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Top-Tier Tech Degree Is Not Business Silver Bullet

A degree from a top-tier university does not confer a greater probability of success in high-tech entrepreneurship than a degree from a mid-range university, according to a recent study of immigrants who took degrees in the United States and went on to found high tech firms.

The study by the Kauffman Foundation and reported by Investors Business Daily was based on interviews with 144 Indian, Chinese, and Taiwanese immigrant company founders and surveys of 1,572 companies in 11 tech centers across the country.

A high-tech entrepreneur's length of study and area of study is a much greater factor of success, according to the study. "It doesn't matter which university you get your degree at," Vivek Wadhwa, the study's lead author, told IBD. "What matters is the level and the field of education."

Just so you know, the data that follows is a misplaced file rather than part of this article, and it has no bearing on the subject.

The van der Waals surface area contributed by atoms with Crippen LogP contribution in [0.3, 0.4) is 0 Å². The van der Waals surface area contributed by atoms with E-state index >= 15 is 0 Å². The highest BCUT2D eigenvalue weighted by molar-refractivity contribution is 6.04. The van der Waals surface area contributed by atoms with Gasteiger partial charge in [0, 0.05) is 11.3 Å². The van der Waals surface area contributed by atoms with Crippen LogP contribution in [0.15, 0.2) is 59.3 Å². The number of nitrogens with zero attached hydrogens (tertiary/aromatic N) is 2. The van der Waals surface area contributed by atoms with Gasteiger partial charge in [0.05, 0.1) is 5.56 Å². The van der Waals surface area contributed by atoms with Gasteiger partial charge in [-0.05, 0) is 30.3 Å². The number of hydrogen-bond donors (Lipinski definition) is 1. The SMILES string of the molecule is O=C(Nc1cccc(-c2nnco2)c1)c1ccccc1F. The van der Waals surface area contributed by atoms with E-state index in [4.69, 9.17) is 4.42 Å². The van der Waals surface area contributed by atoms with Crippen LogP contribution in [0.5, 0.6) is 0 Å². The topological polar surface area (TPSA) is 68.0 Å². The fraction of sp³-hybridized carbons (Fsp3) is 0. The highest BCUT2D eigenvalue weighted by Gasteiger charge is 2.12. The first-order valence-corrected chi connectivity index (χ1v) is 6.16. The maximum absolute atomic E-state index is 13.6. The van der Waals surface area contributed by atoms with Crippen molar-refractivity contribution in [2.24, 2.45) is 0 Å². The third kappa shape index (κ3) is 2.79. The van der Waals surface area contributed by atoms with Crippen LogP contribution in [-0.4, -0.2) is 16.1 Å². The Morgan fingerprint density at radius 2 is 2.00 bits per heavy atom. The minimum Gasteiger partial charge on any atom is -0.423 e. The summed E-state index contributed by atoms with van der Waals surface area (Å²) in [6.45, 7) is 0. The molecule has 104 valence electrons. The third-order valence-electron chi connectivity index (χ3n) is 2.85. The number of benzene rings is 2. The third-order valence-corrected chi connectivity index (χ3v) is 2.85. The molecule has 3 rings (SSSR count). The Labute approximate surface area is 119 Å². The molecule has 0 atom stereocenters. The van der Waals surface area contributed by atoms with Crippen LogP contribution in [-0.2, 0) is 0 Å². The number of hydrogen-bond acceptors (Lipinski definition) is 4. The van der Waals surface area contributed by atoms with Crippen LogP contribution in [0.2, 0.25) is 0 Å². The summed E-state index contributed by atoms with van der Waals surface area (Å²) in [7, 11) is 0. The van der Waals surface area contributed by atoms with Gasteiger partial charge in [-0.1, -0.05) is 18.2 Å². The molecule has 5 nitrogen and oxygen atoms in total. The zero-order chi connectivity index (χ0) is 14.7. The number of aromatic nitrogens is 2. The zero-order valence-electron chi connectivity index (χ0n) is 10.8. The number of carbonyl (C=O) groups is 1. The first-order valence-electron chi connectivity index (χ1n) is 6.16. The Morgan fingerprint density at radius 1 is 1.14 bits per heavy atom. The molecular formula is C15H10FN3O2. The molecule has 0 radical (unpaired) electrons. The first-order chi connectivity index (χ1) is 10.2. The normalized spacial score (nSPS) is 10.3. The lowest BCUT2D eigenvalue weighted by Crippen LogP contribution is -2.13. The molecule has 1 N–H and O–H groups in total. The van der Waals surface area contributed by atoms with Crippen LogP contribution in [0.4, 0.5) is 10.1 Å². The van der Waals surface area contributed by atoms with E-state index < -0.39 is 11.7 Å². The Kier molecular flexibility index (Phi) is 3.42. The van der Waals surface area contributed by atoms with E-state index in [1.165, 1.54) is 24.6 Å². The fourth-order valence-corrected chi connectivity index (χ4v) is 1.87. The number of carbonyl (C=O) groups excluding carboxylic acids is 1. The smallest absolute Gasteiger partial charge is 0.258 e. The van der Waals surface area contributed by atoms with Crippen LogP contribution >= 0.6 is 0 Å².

The survey found that more than half of the immigrant founders of high-tech firms (53 percent) earned their highest degrees from U.S. universities. But no top-tier university in the United States or abroad got particular credit for producing tech entrepreneurs.

"From the U.S. perspective, MIT and Stanford didn't have any advantage in developing successful entrepreneurs over some small university in the Midwest," Wadhwa told the IBD.

But the trend also holds true for other world high-tech hotbeds. In India, where it is assumed most-high tech entrepreneurs pass through Bangalore's famed India Institute of Technology, the survey found that the IIT graduated only 15 percent of Indian tech company founders.

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About the Author

Paul McCloskey is contributing editor of Syllabus.

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